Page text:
Spinal Cord Injury

Most spinal cord injuries are the result of a traumatic impact—like a motor vehicle crash—that fracture or displace the vertebrae and leave the spinal cord vulnerable to damage. Some spinal cord injuries allow for full recovery, but many lead to partial or complete paralysis and require long-term care.

The personal injury attorneys at Boller & Vaughan are dedicated to helping injury victims from the greater Madison, Wisconsin, area pursue the financial security they need to cope with medical expenses and move forward with their lives. Our lawyers have an extensive record of success in catastrophic injury cases, including those related to spinal cord injuries. If you or a loved one suffered harm due to another’s negligence, please call us at 608-268-0268 to schedule your free consultation and learn how we can help you.

Spinal Column and Spinal Cord Anatomy

The spinal cord is sort of the body’s information superhighway. It is a vital element of the central nervous system that serves as a network to relay information between the brain and the body.

The spinal cord is protected by the spinal column, which is the body’s support structure and is composed of the interlocking bones known as vertebrae. Most, though not all, people have 33 vertebrae that enclose the spinal cord from the base of the skull to the tailbone.

The spinal column is medically classified in five sections:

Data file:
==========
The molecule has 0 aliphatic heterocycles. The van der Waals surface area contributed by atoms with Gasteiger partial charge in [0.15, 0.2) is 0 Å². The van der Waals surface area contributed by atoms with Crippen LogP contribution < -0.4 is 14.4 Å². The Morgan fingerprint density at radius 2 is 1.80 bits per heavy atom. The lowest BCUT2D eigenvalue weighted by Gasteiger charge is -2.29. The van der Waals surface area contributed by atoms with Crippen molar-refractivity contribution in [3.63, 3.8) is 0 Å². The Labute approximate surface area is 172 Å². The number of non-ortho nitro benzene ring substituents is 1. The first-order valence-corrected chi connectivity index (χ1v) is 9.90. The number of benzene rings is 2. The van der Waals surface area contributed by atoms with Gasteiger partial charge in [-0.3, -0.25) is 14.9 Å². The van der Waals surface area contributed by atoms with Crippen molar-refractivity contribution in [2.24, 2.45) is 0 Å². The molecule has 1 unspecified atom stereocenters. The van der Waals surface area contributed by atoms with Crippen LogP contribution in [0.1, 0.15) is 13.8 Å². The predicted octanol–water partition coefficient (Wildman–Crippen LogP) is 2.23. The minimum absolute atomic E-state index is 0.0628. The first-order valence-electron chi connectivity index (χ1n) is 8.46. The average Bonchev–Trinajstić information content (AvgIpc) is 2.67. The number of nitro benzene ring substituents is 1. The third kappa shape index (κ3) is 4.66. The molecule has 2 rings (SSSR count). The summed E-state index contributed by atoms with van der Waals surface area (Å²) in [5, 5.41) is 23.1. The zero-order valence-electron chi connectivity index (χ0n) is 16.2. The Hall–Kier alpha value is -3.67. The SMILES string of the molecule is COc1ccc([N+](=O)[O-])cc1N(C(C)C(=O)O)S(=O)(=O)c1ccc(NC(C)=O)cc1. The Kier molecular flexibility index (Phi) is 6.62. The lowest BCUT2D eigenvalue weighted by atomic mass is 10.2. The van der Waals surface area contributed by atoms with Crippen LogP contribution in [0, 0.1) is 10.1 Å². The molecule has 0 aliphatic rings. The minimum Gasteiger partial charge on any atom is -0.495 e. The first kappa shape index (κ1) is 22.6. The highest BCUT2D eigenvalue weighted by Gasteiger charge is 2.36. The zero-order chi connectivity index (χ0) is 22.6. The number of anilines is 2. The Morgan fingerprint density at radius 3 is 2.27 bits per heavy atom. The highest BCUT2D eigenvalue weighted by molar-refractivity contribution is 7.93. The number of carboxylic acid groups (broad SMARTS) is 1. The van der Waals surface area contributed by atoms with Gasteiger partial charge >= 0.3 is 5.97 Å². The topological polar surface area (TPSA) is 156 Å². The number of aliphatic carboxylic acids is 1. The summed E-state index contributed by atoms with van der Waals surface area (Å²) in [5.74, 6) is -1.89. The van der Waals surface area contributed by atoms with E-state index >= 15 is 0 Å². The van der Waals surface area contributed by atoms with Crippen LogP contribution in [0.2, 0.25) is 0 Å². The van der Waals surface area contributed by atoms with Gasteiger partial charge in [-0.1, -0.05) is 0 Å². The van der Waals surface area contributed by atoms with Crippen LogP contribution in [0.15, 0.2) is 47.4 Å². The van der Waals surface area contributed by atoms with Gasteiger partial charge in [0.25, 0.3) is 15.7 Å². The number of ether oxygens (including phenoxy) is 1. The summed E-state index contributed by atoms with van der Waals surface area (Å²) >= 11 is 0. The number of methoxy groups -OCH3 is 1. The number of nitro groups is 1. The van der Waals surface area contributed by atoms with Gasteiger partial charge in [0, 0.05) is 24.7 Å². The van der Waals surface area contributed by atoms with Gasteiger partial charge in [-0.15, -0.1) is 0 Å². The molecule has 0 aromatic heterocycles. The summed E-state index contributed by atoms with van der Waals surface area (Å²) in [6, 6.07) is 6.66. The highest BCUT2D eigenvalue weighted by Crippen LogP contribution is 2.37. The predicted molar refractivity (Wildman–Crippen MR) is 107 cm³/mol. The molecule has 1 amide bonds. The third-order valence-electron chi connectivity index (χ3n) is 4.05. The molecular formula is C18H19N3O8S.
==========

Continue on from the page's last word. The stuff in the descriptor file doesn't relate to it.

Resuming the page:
• Cervical: The seven vertebrae from the bottom of the skull to the lower neck
  • Thoracic: The 12 vertebrae that span from the upper shoulders through the middle back
  • Lumbar: The five vertebrae from the mid back to the lower back
  • Sacrum: The five vertebrae from the lower back to the tailbone
  • Coccyx: The four vertebrae at the base of the tailbone

A spinal cord injury (SCI) may occur when the spinal cord is exposed to damage due to impact that fractures or penetrates the vertebrae, or due to an unnatural extension or flexion of the spinal column and spinal cord. SCIs are often classified as incomplete or complete; an incomplete injury means the ability of the spinal cord to convey information to and from the brain remains, while a complete injury means there is a lack of sensory and motor function below the location where the injury occurred.

Types of Spinal Cord Injuries

Even those with incomplete SCIs can suffer impaired function, and the loss of function tends to be more widespread the higher up the spinal column the injury site. The extent and duration of impairment from an SCI depends largely on where along the spinal column the damage was suffered.

Spinal cord injuries to the cervical area of the spine may result in:

  • Loss of feeling below the neck
  • Loss of self-sustaining respiratory function
  • Paralysis
  • Paraplegia
  • Quadriplegia
  • Loss of bodily function control
  • Loss of sexual function

SCIs to the thoracic region may cause:

  • Loss of feeling below the waist
  • Paraplegia
  • Loss of physical dexterity
  • Loss of some bodily function control
  • Loss of muscle control in the abdominal area

Spinal cord injuries to the lumbar and sacrum sections may lead to:

  • Paraplegia
  • Loss of leg muscle control
  • Loss of bladder control
  • Loss of sexual function

While injuries to the coccyx region of the spinal column may cause significant discomfort and be slow to mend, coccyx injuries are often treatable and eventually heal with no lingering adverse effects.

Spinal Cord Injury Causes